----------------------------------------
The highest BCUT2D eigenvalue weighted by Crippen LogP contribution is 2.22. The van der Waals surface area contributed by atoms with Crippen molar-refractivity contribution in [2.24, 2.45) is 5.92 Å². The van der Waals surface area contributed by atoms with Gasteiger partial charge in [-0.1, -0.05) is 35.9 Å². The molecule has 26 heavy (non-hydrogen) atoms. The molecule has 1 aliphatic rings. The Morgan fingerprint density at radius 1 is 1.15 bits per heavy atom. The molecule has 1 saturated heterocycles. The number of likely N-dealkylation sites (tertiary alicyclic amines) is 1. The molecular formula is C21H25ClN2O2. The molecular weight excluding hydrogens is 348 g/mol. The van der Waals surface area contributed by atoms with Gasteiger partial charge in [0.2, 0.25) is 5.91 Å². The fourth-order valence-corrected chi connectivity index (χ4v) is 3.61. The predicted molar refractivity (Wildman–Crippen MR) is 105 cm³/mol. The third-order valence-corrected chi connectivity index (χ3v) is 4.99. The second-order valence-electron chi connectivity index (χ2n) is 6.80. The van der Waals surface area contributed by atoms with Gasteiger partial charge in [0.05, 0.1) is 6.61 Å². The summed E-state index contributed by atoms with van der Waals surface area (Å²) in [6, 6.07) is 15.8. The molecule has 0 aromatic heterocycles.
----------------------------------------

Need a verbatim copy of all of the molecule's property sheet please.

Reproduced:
The highest BCUT2D eigenvalue weighted by Crippen LogP contribution is 2.22. The van der Waals surface area contributed by atoms with Crippen molar-refractivity contribution in [2.24, 2.45) is 5.92 Å². The van der Waals surface area contributed by atoms with Gasteiger partial charge in [-0.1, -0.05) is 35.9 Å². The molecule has 26 heavy (non-hydrogen) atoms. The molecule has 1 aliphatic rings. The Morgan fingerprint density at radius 1 is 1.15 bits per heavy atom. The molecule has 1 saturated heterocycles. The number of likely N-dealkylation sites (tertiary alicyclic amines) is 1. The molecular formula is C21H25ClN2O2. The molecular weight excluding hydrogens is 348 g/mol. The van der Waals surface area contributed by atoms with Gasteiger partial charge in [0.2, 0.25) is 5.91 Å². The fourth-order valence-corrected chi connectivity index (χ4v) is 3.61. The predicted molar refractivity (Wildman–Crippen MR) is 105 cm³/mol. The third-order valence-corrected chi connectivity index (χ3v) is 4.99. The second-order valence-electron chi connectivity index (χ2n) is 6.80. The van der Waals surface area contributed by atoms with Gasteiger partial charge in [0.05, 0.1) is 6.61 Å². The summed E-state index contributed by atoms with van der Waals surface area (Å²) in [6, 6.07) is 15.8. The molecule has 0 aromatic heterocycles.